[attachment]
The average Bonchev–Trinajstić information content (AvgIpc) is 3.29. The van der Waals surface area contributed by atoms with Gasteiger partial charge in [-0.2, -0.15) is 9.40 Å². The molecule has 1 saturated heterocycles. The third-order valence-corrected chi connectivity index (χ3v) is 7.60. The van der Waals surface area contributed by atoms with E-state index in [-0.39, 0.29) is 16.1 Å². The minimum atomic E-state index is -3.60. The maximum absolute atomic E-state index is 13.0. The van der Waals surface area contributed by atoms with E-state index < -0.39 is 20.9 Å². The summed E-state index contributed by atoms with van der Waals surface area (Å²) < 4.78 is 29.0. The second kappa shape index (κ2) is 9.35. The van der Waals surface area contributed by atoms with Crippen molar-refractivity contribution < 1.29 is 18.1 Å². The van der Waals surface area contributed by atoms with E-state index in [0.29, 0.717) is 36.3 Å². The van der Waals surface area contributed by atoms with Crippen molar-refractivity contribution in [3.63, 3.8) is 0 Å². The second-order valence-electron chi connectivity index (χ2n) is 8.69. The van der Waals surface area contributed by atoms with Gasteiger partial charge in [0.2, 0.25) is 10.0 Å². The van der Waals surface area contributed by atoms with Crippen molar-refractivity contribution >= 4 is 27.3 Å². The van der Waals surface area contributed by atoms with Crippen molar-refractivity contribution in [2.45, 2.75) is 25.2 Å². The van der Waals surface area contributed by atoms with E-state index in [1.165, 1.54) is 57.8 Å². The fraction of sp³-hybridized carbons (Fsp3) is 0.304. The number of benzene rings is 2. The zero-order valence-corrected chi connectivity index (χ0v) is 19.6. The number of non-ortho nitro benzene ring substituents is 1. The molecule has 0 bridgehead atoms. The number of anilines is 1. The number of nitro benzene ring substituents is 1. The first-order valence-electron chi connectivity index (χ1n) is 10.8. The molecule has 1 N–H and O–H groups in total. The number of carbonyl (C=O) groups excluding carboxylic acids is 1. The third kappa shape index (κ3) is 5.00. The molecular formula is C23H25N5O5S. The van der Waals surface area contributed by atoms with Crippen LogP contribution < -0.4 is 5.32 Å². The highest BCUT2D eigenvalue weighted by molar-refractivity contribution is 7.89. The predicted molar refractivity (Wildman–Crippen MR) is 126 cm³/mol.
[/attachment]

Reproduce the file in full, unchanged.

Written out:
The average Bonchev–Trinajstić information content (AvgIpc) is 3.29. The van der Waals surface area contributed by atoms with Gasteiger partial charge in [-0.2, -0.15) is 9.40 Å². The molecule has 1 saturated heterocycles. The third-order valence-corrected chi connectivity index (χ3v) is 7.60. The van der Waals surface area contributed by atoms with E-state index in [-0.39, 0.29) is 16.1 Å². The minimum atomic E-state index is -3.60. The maximum absolute atomic E-state index is 13.0. The van der Waals surface area contributed by atoms with E-state index < -0.39 is 20.9 Å². The summed E-state index contributed by atoms with van der Waals surface area (Å²) < 4.78 is 29.0. The second kappa shape index (κ2) is 9.35. The van der Waals surface area contributed by atoms with Crippen molar-refractivity contribution < 1.29 is 18.1 Å². The van der Waals surface area contributed by atoms with E-state index in [0.29, 0.717) is 36.3 Å². The van der Waals surface area contributed by atoms with Crippen molar-refractivity contribution in [3.63, 3.8) is 0 Å². The second-order valence-electron chi connectivity index (χ2n) is 8.69. The van der Waals surface area contributed by atoms with Gasteiger partial charge in [0.2, 0.25) is 10.0 Å². The van der Waals surface area contributed by atoms with Crippen molar-refractivity contribution >= 4 is 27.3 Å². The van der Waals surface area contributed by atoms with Crippen molar-refractivity contribution in [2.45, 2.75) is 25.2 Å². The van der Waals surface area contributed by atoms with E-state index in [1.165, 1.54) is 57.8 Å². The fraction of sp³-hybridized carbons (Fsp3) is 0.304. The number of benzene rings is 2. The zero-order valence-corrected chi connectivity index (χ0v) is 19.6. The number of non-ortho nitro benzene ring substituents is 1. The molecule has 0 bridgehead atoms. The number of anilines is 1. The number of nitro benzene ring substituents is 1. The first-order valence-electron chi connectivity index (χ1n) is 10.8. The molecule has 1 N–H and O–H groups in total. The number of carbonyl (C=O) groups excluding carboxylic acids is 1. The third kappa shape index (κ3) is 5.00. The molecular formula is C23H25N5O5S. The van der Waals surface area contributed by atoms with Crippen LogP contribution < -0.4 is 5.32 Å². The highest BCUT2D eigenvalue weighted by molar-refractivity contribution is 7.89. The predicted molar refractivity (Wildman–Crippen MR) is 126 cm³/mol.